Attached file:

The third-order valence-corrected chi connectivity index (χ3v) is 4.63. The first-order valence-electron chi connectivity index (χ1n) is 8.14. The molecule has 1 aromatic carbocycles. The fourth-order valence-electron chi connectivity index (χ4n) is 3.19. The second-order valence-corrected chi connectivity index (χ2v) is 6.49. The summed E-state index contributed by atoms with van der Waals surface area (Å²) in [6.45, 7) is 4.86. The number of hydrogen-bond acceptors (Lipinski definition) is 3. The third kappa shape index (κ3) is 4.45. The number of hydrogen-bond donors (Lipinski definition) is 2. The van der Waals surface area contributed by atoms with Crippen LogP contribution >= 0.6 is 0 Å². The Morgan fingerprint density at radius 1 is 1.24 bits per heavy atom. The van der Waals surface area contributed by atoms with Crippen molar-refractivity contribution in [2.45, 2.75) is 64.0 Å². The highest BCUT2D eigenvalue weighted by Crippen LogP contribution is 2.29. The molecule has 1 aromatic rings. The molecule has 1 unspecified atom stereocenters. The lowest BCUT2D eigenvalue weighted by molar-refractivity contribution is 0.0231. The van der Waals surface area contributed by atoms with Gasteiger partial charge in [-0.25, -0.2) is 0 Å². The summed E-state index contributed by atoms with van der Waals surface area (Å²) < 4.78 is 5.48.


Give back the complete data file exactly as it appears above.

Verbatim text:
The third-order valence-corrected chi connectivity index (χ3v) is 4.63. The first-order valence-electron chi connectivity index (χ1n) is 8.14. The molecule has 1 aromatic carbocycles. The fourth-order valence-electron chi connectivity index (χ4n) is 3.19. The second-order valence-corrected chi connectivity index (χ2v) is 6.49. The summed E-state index contributed by atoms with van der Waals surface area (Å²) in [6.45, 7) is 4.86. The number of hydrogen-bond acceptors (Lipinski definition) is 3. The third kappa shape index (κ3) is 4.45. The number of hydrogen-bond donors (Lipinski definition) is 2. The van der Waals surface area contributed by atoms with Crippen LogP contribution >= 0.6 is 0 Å². The Morgan fingerprint density at radius 1 is 1.24 bits per heavy atom. The van der Waals surface area contributed by atoms with Crippen molar-refractivity contribution in [2.45, 2.75) is 64.0 Å². The highest BCUT2D eigenvalue weighted by Crippen LogP contribution is 2.29. The molecule has 1 aromatic rings. The molecule has 1 unspecified atom stereocenters. The lowest BCUT2D eigenvalue weighted by molar-refractivity contribution is 0.0231. The van der Waals surface area contributed by atoms with Gasteiger partial charge in [-0.25, -0.2) is 0 Å². The summed E-state index contributed by atoms with van der Waals surface area (Å²) < 4.78 is 5.48.